For example, consider the following sequence of 21 scores (the batsman was dismissed each time): 76, 42, 77, 215, 7, 108, 10, 243, 14, 34, 58, 7, 3, 5, 16, 55, 4, 17, 9, 0, 5. The median score here is 16. The scores listed in the "Under (3)" column below are the scores following a sequence of three scores in which at least two are below the median. The scores listed under "Over (3)" are those that follow a sequence of three scores of which at least two are at least as high as the median.

Under (3) |
Over (3) |

243, 34, 5, 16, 55, 0, 5 |
215, 7, 108, 10, 14, 58, 7, 3, 4, 17, 9 |

Average: 51.1 over seven innings | Average: 41.1 over 11 innings |

For a start, I calculated this for sequences ranging from three innings to 23 innings for all batsmen who scored at least 5000 Test runs and averaged 50. The results are in the table below. The column title "Under - Over 7" indicates that the figure is the difference between the average for the under sequence and the average for the over sequence for sequences of seven scores. A positive figure (with a background in shades of blue) means that the average for the under sequence is higher than the average for the over sequence. A negative figure (shades of red) means that the average for the under sequence is lower.

For individual players, this type of record tends to be noisy. A player like Don Bradman, who tended to produce large scores and had a relatively short career, tends to have high fluctuations in this sort of analysis. But basically, what this record looks at is the pattern of scoring for these elite batsmen.

The last row gives the average of the under-over difference for all the players for each sequence. The pattern of this average of net under-over averages suggests that shorter sequences are less likely to be followed by better scores than longer sequences. There appears to be, at least for these elite batsmen, a threshold sequence length beyond which a reversion towards the player's overall average is more or less guaranteed. This appears to lie somewhere between nine and 15 innings.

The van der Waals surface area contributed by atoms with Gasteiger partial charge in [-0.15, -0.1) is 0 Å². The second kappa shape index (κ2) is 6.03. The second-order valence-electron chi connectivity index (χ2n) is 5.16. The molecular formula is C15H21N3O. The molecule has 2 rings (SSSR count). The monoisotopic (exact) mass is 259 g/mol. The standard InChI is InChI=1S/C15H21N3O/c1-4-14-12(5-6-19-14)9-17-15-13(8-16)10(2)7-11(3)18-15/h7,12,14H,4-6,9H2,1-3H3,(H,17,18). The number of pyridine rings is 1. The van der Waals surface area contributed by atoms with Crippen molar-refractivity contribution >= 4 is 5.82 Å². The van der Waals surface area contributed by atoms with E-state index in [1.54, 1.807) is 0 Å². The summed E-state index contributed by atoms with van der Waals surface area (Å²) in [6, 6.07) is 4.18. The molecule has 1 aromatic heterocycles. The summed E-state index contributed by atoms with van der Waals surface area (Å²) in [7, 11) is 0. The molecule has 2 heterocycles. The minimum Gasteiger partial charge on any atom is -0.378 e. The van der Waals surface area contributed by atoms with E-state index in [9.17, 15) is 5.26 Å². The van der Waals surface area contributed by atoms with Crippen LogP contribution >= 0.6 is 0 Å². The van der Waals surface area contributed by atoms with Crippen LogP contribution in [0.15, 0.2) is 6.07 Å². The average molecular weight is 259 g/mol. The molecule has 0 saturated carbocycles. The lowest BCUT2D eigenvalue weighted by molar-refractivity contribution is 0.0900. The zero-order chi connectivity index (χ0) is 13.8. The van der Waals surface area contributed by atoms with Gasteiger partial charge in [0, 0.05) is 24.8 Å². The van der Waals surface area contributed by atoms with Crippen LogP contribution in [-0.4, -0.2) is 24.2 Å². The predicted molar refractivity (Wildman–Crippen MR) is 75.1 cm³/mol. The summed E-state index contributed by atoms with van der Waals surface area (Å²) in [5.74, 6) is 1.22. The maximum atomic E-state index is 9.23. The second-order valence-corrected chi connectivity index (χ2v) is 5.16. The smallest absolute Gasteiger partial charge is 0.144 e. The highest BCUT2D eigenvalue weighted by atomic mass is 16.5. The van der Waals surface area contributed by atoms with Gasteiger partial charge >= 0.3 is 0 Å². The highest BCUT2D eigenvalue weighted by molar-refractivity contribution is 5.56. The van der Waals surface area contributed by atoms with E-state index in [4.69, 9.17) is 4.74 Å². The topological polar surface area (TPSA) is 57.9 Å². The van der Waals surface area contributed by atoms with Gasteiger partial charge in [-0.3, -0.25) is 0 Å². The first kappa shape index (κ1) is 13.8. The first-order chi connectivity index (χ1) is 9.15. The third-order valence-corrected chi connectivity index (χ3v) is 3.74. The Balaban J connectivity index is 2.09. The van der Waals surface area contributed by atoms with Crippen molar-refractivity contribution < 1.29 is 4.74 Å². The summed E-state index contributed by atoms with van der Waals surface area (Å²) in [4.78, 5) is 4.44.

If we ignore the identity of the individual batsmen and treat this set of elite successful batsmen (5000-plus career runs, 50-plus career average) as one large chronological batting record, and then organise the record according to length of sequence and not by individual player (see the table below), then the threshold, which lies somewhere between the nine- and 15-innings sequence length in the average of averages above, narrows to somewhere between 15 and 17 innings. Here all sequences of innings for all these elite batsmen are considered together and examined against their combined median.

Note that these are very successful batsmen, and so they don't really ever "fail" as such. But essentially, if a successful, elite Test batsman has a sequence of 17 scores in which at least nine are below the median, then in the next innings he's likelier to be "due a score" (as commentators often say) than if he has had a good run (i.e. crossed his overall median score at least nine times in the previous 17 innings). This is less likely to be the case for sequences shorter than 17 innings, and more likely to be the case for longer sequences.

For example, for innings following a seven-innings sequence in which they fail to reach their median score in the majority of innings, they average 52.4, while in the innings following a seven-innings sequence in which they reach at least their median scores in at least four innings, they average 56.3. Any team in any era in Test cricket would gladly accept either of these numbers!

If we expand the category of batsmen considered to include all batsmen who scored at least 5000 Test runs at an average of at least 35, then the under-over margin narrows, but the under - over figure still turns positive after 15 innings.